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Deliverance in Dover, New York
It was May 2020, and I’d been holed up in the Hamptons for three months as covid lurked everywhere outside the compound I called home. I didn’t go out. I did Zoom calls. I cut my own hair—I think anyone who saw it on Zoom would agree that was a mistake. And I thrived. I loved the time alone for reflection. I wrote. I worked well, and I didn’t worry about the finances when I went to my clients and said we would work for free.
But on the rare occasions that I went out to pick up groceries, or fill up the car, or even go to the beach to get some fresh air with my dog, Bayley, I noticed that my fellow Hamptonians’ behavior often failed to meet what I considered the minimum of decency merited by that global crisis. My housekeeper told me that I was the only one who had continued to pay her when she couldn’t work, and she thanked me more than she should have felt the need to do. The parking lot at King Cullen was filled with discarded masks and gloves, as my peers just threw them on the ground. Who did they think was going to pick them up? When I did see people in the grocery store (I usually went at 7 am, when it was mostly empty), they were rude and would reach right over me to take that last can of soup or package of English muffins—and I could feel their excitement when they did it. Beating me to it? Was that such a thrill?
As time went on, I realized that I didn’t want to be there for the summer. The exodus from New York City had already made it too crowded, and the paper told me this would only get worse in the coming months.
Where to go? "Why, Westchester!" thought I. There’s an idea.
I went on Zillow to look for a short term rental, and I found this great renovated barn in Dover, New York. Never heard of Dover, but it was close to some cool towns. And besides, who knew when we were going to get out of lockdown? Better to go anywhere than nowhere at all. So I rented out my house in East Hampton, and off I went.
Driving into Dover was like arriving in Deliverance. MAGA signs everywhere. Everywhere. Trucks with Trump flags and American flags. (Why did I let them take over my flag and everything it meant to me?) One day, as I was sitting in my renovated barn, I heard gunshots. Many of them. Turns out it was my landlord having target practice with some buddies and a case of Bud Light in the field outside my living room. And in the parking lot of Walgreens, a man told me I must be a f(*&(ing liberal driving a car like that.
One afternoon I was out driving around, exploring the area, when I came across a development. New houses on two-acre lots, and a big sign advertising prices from a few hundred thousand dollars on up. I drove through the area, thinking how lovely the houses looked. Porches with rockers, and sprawling lawns leading to backyards filled with trees and rock walls.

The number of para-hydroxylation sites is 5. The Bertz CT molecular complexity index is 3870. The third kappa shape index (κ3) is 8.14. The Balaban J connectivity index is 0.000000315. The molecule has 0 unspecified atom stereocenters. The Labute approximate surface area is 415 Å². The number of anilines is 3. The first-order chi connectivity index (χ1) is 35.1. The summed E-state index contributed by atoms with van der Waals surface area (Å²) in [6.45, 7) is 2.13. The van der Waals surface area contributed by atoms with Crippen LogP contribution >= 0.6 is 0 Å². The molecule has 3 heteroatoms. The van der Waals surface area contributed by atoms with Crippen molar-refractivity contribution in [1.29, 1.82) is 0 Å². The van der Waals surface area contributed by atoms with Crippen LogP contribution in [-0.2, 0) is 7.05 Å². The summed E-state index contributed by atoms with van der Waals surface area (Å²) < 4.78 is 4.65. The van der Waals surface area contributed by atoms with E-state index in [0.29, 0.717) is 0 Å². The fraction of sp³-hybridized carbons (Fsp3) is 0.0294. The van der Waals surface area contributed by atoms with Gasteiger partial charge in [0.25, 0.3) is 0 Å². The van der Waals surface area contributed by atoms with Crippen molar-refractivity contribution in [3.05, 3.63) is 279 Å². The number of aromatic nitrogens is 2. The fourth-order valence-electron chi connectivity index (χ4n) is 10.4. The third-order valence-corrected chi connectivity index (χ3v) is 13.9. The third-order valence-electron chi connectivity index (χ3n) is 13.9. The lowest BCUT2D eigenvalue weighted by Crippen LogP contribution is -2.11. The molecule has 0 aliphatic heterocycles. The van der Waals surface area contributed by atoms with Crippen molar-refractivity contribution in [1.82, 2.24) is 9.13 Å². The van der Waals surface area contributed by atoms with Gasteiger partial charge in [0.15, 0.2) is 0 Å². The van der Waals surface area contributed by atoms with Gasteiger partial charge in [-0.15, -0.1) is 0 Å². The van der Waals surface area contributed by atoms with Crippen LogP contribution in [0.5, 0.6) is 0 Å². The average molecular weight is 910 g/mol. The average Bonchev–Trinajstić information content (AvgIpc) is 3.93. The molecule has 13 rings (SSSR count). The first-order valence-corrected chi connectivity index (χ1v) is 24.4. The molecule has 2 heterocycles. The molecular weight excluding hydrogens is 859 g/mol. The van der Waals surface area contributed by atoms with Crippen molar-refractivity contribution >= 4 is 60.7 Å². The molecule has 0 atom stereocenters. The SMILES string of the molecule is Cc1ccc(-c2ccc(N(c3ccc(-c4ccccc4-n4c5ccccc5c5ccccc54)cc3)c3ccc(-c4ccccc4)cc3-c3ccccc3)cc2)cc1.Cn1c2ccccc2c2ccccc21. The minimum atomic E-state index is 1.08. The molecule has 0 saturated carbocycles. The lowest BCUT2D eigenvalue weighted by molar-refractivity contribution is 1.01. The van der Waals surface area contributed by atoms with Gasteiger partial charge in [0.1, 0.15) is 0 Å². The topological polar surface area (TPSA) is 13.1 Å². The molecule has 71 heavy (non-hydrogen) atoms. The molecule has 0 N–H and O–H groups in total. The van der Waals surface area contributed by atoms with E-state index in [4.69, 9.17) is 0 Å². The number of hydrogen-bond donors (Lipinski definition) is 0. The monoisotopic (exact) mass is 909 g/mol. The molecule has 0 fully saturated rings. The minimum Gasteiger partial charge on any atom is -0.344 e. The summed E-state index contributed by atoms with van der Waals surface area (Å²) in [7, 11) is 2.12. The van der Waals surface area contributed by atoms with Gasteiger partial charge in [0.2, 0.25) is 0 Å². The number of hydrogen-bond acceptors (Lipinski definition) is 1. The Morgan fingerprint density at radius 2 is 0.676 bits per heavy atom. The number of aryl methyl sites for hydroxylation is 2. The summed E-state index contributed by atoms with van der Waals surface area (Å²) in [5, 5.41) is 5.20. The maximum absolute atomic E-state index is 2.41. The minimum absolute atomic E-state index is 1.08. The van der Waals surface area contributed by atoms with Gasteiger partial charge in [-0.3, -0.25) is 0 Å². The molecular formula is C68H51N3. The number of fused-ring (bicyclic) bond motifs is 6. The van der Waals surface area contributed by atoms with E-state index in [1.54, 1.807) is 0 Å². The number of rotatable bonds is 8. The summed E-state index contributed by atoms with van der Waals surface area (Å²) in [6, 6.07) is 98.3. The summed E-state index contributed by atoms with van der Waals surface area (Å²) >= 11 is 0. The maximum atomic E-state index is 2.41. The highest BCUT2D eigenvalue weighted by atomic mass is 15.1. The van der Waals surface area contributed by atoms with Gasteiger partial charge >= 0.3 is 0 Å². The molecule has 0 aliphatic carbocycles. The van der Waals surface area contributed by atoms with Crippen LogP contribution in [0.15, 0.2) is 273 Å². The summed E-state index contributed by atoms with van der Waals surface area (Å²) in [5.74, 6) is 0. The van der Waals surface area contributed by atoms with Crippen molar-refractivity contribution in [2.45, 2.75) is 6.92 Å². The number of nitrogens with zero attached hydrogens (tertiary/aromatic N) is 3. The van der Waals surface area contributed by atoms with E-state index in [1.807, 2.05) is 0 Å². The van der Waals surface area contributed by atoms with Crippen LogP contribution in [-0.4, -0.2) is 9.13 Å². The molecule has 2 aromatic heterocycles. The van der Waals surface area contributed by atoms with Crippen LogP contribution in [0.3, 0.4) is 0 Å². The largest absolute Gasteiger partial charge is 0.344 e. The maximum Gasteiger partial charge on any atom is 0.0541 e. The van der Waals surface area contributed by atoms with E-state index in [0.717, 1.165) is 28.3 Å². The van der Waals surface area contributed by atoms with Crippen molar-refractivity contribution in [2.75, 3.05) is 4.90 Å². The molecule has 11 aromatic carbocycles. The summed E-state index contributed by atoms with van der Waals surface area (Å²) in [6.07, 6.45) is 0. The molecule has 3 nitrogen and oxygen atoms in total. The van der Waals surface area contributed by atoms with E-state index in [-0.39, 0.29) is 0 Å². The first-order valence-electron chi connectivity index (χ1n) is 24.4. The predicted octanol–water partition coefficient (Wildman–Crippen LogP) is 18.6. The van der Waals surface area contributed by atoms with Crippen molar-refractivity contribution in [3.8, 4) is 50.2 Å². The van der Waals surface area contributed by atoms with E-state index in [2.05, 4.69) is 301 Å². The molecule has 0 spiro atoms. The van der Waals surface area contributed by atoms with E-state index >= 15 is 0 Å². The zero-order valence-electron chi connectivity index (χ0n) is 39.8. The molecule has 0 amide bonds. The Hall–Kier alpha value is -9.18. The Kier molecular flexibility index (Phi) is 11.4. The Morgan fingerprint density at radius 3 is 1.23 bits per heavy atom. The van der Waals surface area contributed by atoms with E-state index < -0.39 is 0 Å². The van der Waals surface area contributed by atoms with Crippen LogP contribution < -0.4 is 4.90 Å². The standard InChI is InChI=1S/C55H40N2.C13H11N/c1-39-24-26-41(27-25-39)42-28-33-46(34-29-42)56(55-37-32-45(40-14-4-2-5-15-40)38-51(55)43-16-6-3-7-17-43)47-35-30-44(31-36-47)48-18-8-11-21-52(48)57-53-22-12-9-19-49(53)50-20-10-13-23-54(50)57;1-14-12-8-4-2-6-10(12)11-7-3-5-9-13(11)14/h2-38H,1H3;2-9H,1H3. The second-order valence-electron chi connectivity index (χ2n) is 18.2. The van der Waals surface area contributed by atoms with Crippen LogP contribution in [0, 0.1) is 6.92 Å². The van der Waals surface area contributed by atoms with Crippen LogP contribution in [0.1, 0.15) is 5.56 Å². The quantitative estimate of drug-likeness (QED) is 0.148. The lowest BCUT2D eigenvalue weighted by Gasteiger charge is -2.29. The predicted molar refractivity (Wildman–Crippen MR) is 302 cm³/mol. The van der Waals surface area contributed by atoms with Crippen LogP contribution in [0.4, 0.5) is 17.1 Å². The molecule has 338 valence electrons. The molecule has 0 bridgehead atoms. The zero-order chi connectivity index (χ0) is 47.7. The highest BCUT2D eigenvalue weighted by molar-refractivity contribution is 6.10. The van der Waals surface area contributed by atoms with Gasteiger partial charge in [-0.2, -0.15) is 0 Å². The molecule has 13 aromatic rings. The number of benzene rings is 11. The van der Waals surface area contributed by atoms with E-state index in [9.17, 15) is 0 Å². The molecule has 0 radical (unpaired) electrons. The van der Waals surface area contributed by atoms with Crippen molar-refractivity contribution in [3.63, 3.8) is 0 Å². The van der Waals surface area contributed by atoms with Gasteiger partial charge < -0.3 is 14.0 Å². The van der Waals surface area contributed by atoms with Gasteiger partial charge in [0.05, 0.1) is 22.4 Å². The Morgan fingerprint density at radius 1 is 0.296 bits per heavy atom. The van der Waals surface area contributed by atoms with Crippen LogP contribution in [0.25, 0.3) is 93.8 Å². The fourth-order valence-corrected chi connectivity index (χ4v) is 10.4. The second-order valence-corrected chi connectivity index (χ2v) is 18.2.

Then I started noticing the street signs. Confederate Drive. Lee's Lane. And those trucks that loomed over my Prius in the parking lots of the grocery stores—they were parked in those driveways. I knew that the people living there had a vision for an America that was very different from my own. It took me by surprise. While I might have expected it when driving through rural Georgia, I was deeply saddened to see it in Dover, New York.
As has happened a lot since 2016, when my fellow citizens’ fractured visions for our future blew up my world, I wondered at how I had ever lived in such oblivion to other people’s views. How had it come to this? These people didn’t develop their beliefs all of a sudden when that man came down the escalator. They were there already. Silent—or was it even that silent? Did I just not want to learn, or even acknowledge, what they were thinking all along?
I didn’t go back to the Hamptons at the end of that summer. In the fall of 2020 I moved to Maine, where I am in sync with the geography (who knew pine trees with perfect posture would move me the way they do?), and with my own life. In some ways my life has become smaller over these past few years, but so much larger in terms of my own ability to think and speak about things that matter, and to leave behind the shiny objects that used to take up so much of my time.
As for Dover—I want to go back there and see if the development is sold out. If those houses are now filled with like-minded people who will spend this summer at barbecues together, plotting their vision for America’s future. I’ll let you know.